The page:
Mine waste contamination turns Colorado river completely orange


Kayakers in Animas River (Photo by Jerry McBridge for The Durango Herald)

Tragically, on Wednesday morning, a federal mine cleanup crew released a million gallons of mine waste into Cement Creek, instead of treating the water from metals pollution like it was supposed to. The creek flows into the 126-mile-long Animas River, which is part of the river system in southwest Colorado.

Whether the sludge and muck of the river will have any lasting human health impacts, officials can’t say yet. But wildlife supporters are worried for the fish and other aquatic creatures down below. So far, recreational activity in the river is suspended, and Colorado Parks and Wildlife is monitoring fish by placing cages over them, and seeing if they will survive.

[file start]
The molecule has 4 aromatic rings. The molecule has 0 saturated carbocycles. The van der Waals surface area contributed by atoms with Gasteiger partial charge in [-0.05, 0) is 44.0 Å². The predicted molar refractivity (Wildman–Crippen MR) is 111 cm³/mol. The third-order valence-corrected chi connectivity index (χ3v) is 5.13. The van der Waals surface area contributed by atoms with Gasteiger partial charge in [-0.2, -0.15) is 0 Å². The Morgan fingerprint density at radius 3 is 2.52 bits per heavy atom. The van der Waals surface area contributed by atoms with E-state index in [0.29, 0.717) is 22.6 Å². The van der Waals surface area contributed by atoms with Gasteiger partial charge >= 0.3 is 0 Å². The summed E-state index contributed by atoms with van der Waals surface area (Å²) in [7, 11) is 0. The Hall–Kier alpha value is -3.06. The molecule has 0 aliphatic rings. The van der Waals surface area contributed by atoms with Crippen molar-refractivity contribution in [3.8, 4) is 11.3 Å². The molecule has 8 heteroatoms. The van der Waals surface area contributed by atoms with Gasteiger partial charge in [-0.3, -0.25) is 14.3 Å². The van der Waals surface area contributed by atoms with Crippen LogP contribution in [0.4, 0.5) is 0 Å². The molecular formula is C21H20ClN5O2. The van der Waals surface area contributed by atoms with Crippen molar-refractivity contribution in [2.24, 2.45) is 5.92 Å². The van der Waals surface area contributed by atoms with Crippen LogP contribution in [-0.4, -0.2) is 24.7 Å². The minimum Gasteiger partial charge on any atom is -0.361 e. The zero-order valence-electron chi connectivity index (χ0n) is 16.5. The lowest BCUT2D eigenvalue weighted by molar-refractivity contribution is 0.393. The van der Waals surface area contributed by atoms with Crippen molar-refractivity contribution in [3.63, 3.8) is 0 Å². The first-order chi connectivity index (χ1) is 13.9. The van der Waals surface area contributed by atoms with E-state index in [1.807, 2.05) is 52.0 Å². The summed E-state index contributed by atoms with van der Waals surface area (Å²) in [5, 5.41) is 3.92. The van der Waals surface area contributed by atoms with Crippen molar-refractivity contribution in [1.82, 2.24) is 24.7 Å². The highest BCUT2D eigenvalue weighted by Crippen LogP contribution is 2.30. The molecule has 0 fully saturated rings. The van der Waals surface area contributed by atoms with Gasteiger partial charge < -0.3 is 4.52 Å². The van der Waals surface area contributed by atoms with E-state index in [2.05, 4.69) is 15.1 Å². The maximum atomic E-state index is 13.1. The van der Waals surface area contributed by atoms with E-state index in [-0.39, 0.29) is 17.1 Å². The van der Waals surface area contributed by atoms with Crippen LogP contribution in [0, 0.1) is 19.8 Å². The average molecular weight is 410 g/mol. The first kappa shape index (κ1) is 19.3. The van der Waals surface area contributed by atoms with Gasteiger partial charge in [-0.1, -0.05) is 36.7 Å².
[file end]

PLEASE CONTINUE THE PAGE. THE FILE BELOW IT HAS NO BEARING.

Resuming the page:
Tests determining river levels and metals will be returned by mid-day today, according to The Denver Post. Officials will then re-evaluate next steps and closures.